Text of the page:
By all means, The Deep appeared to be back to feeling confident again by Episode 3, at least until Karl Urban's Butcher drove a boat straight through his whale buddy Lucy, which led to all kinds of blood and guts. If that wasn't bad enough, whenever The Deep next saw Homelander after that, The Seven's leader took a harsh swipe at the hero for having his gills showing. What a douche.

the boys season 2 homelander the deep

I asked Chace Crawford about that moment's impact as well, and he told me:

It's funny, I can't remember – I think that was in the script – but Antony either improv-ed or he did something really, really good, like really subtle, like 'Ew, cover those things up,' kind of a thing. Obviously, it was just a nice moment between them, and I do love our characters interacting and so, you know, I like that little interaction, and wish there was more with everyone, to be honest. But it just kind of is like right in the gut, you know what I mean? Sort of unravels him all over again. So yeah, it's a sensitive topic. It still is.

Chace Crawford is clearly feeling The Deep's pangs of loneliness for not getting to stand toe to toe with the other members of The Seven, either in real life or on the big screen in one of their scripted adventures. We'll just have to wait and see if he makes it back onto the team by the end of Season 2.

Understandably, Chace Crawford doesn't necessarily feel the need to speak of The Deep's gills as if they're God's beautiful creations, and he joked about how they freak co-star Antony Starr out while also reflecting on the sexu-gill assault from Season 1.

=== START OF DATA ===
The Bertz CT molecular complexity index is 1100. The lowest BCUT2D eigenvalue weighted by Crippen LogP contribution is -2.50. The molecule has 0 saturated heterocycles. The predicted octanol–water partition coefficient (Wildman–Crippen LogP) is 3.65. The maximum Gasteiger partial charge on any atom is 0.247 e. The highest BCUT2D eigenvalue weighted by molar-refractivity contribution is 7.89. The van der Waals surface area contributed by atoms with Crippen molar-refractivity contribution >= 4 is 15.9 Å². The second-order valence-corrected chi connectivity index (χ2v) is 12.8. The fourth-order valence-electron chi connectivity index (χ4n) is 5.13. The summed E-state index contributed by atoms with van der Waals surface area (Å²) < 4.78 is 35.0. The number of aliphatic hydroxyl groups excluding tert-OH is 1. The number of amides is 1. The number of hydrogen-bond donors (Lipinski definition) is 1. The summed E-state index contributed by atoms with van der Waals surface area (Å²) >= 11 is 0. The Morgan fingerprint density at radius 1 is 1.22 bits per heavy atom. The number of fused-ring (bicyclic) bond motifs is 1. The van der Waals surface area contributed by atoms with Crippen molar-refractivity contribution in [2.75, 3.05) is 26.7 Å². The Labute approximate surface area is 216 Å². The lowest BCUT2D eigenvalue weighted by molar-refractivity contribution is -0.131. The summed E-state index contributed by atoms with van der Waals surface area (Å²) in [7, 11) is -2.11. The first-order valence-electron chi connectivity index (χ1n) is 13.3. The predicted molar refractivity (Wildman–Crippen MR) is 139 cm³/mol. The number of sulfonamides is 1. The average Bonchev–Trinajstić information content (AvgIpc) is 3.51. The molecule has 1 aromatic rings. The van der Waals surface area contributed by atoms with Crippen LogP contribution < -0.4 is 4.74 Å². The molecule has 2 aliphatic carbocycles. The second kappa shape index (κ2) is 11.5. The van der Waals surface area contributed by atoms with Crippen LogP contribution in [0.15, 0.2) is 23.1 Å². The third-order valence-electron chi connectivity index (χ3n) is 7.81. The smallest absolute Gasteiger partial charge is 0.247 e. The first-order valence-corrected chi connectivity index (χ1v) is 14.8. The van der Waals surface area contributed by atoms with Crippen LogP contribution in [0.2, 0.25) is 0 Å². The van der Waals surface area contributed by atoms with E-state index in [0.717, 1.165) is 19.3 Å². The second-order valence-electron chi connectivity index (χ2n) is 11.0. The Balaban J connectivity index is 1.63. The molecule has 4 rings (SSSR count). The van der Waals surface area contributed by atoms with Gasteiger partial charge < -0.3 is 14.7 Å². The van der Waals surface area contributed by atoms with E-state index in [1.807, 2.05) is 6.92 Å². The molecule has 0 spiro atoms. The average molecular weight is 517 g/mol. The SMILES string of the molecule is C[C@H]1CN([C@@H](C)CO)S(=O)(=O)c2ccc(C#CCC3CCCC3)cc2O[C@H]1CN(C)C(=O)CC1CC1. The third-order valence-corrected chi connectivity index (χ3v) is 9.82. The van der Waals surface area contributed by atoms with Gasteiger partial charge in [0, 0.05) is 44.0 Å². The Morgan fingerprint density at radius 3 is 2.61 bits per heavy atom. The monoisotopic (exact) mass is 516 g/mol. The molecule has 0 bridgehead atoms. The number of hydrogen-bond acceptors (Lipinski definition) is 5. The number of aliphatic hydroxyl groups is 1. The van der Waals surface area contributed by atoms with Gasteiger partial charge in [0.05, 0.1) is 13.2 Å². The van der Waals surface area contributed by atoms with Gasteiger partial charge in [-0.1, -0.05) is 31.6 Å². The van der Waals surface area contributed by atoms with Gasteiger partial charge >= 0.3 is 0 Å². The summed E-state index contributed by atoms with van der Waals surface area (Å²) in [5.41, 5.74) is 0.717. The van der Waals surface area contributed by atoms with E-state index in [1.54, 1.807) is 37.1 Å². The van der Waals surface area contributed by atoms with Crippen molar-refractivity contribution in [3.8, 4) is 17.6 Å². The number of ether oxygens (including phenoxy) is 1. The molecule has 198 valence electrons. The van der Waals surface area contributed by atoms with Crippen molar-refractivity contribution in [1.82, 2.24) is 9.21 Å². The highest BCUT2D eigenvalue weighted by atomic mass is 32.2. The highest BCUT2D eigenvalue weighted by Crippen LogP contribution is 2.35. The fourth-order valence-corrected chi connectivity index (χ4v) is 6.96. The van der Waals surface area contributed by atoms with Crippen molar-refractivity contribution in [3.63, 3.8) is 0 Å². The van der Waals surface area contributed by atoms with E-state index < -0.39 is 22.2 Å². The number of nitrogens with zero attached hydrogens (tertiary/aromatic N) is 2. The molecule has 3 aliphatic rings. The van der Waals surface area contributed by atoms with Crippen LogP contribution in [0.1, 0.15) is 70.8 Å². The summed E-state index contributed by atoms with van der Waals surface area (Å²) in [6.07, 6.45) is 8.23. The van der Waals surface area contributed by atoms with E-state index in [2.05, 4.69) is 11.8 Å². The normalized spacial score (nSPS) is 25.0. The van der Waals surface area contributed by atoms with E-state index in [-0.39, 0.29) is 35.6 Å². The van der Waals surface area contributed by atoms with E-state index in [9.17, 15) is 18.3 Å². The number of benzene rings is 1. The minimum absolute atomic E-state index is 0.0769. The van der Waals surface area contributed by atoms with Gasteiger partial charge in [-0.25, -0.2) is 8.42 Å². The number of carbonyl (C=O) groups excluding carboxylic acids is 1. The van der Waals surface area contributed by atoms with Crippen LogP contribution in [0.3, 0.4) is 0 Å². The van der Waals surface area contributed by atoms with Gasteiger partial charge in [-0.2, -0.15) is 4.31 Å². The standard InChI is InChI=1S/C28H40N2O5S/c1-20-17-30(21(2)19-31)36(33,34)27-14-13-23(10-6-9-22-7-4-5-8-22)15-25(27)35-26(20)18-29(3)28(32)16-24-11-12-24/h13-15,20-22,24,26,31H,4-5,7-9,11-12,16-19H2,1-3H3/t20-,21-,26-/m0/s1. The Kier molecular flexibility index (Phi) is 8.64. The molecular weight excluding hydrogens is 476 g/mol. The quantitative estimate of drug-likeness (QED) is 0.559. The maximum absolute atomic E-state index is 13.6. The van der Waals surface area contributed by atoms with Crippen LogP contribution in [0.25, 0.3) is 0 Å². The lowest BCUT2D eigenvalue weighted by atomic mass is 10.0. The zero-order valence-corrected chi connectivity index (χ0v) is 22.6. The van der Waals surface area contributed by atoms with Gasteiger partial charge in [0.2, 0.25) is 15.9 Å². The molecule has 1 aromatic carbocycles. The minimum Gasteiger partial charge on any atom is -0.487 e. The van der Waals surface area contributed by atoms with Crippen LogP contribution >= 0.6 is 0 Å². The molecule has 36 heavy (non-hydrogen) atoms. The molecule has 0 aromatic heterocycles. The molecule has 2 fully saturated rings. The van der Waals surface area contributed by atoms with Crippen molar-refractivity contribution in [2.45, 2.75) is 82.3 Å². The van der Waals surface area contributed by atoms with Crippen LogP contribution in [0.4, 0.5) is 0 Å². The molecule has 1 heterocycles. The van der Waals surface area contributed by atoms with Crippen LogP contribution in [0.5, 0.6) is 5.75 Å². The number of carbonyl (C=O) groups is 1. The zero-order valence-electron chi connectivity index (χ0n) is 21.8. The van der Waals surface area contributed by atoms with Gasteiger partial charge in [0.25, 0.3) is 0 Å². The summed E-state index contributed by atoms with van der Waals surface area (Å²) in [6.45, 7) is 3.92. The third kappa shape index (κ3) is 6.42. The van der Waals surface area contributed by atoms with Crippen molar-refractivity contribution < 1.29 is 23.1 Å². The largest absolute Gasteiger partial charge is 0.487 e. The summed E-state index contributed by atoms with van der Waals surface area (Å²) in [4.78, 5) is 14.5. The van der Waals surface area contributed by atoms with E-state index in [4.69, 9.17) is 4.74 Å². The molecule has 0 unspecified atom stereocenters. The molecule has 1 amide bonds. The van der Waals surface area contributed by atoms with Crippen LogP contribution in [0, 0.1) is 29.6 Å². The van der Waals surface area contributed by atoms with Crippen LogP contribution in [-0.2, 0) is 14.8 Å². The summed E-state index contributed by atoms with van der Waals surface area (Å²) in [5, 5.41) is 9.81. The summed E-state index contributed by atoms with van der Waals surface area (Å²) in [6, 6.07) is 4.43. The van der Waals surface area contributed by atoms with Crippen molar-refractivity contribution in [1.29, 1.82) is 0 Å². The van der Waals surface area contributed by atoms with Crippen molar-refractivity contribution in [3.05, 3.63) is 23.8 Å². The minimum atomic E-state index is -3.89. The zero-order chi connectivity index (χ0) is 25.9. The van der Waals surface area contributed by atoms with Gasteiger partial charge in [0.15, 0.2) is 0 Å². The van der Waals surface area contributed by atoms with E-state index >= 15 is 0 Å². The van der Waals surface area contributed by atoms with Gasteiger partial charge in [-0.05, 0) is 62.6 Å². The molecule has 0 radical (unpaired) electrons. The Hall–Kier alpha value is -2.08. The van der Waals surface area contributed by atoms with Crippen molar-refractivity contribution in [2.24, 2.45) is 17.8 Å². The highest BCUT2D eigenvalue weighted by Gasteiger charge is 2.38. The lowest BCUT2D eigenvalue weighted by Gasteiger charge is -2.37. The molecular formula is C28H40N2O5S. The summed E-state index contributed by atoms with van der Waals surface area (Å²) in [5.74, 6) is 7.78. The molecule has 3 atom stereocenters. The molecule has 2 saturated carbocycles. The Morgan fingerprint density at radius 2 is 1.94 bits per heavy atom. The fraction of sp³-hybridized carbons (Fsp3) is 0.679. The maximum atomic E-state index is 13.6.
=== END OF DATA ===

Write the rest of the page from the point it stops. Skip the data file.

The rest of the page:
They're gross. I think they actually put the prosthetics up in the hair and makeup trailer and, you know, make sure Antony has to see those every day. But yeah, everyone's really grossed out by them. You know, the big scene where he has comeuppance in the first season, I thought that shooting it was hard enough and gross enough, but then rewatching it was maybe even more difficult. It was very, very cringe-worthy, even on the day shooting it, even though I think it was a really interesting place story-wise for them to go. But yeah, the gills, man, they're the source of all of his insecurity, and he feels like a freak. It's kind of the secret he has and, you know, I believe he was made fun of it when he was growing up, and that's kind of his kryptonite.

I wonder what Superman would think of The Deep drawing that kryptonite comparison. He probably wouldn't love it. But maybe next time, champ.

The Boys Season 2 released its first three episodes on Amazon Prime Video (opens in new tab), with new episodes releasing weekly until all eight are completed. For those in need of more to watch in the meantime, head to our Fall 2020 TV premiere schedule to see what else is on the way.

Nick Venable
Assistant Managing Editor

Nick is a Cajun Country native, and is often asked why he doesn't sound like that's the case. His love for his wife and daughters is almost equaled by his love of gasp-for-breath laughter and gasp-for-breath horror. A lifetime spent in the vicinity of a television screen led to his current dream job, as well as his knowledge of too many TV themes and ad jingles.